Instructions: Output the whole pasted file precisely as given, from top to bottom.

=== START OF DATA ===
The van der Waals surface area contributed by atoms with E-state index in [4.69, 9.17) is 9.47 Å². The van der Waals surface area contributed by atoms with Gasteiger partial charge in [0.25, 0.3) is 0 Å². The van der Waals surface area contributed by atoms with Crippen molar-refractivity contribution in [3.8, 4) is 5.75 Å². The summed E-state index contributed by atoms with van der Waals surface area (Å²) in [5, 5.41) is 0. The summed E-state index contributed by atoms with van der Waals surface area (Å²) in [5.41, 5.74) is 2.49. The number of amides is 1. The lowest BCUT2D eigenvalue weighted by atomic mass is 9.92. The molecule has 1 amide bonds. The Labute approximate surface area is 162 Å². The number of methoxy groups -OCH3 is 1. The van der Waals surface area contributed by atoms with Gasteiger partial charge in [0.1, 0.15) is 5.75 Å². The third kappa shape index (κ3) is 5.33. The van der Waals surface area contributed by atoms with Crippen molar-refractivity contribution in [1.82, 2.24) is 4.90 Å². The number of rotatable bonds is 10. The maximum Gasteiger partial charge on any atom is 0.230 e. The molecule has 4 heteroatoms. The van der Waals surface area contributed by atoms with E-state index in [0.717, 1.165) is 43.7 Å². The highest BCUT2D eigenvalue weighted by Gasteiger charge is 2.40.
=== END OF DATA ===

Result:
The van der Waals surface area contributed by atoms with E-state index in [4.69, 9.17) is 9.47 Å². The van der Waals surface area contributed by atoms with Gasteiger partial charge in [0.25, 0.3) is 0 Å². The van der Waals surface area contributed by atoms with Crippen molar-refractivity contribution in [3.8, 4) is 5.75 Å². The summed E-state index contributed by atoms with van der Waals surface area (Å²) in [5, 5.41) is 0. The summed E-state index contributed by atoms with van der Waals surface area (Å²) in [5.41, 5.74) is 2.49. The number of amides is 1. The lowest BCUT2D eigenvalue weighted by atomic mass is 9.92. The molecule has 1 amide bonds. The Labute approximate surface area is 162 Å². The number of methoxy groups -OCH3 is 1. The van der Waals surface area contributed by atoms with Gasteiger partial charge in [0.1, 0.15) is 5.75 Å². The third kappa shape index (κ3) is 5.33. The van der Waals surface area contributed by atoms with Crippen molar-refractivity contribution in [1.82, 2.24) is 4.90 Å². The number of rotatable bonds is 10. The maximum Gasteiger partial charge on any atom is 0.230 e. The molecule has 4 heteroatoms. The van der Waals surface area contributed by atoms with E-state index in [0.717, 1.165) is 43.7 Å². The highest BCUT2D eigenvalue weighted by Gasteiger charge is 2.40.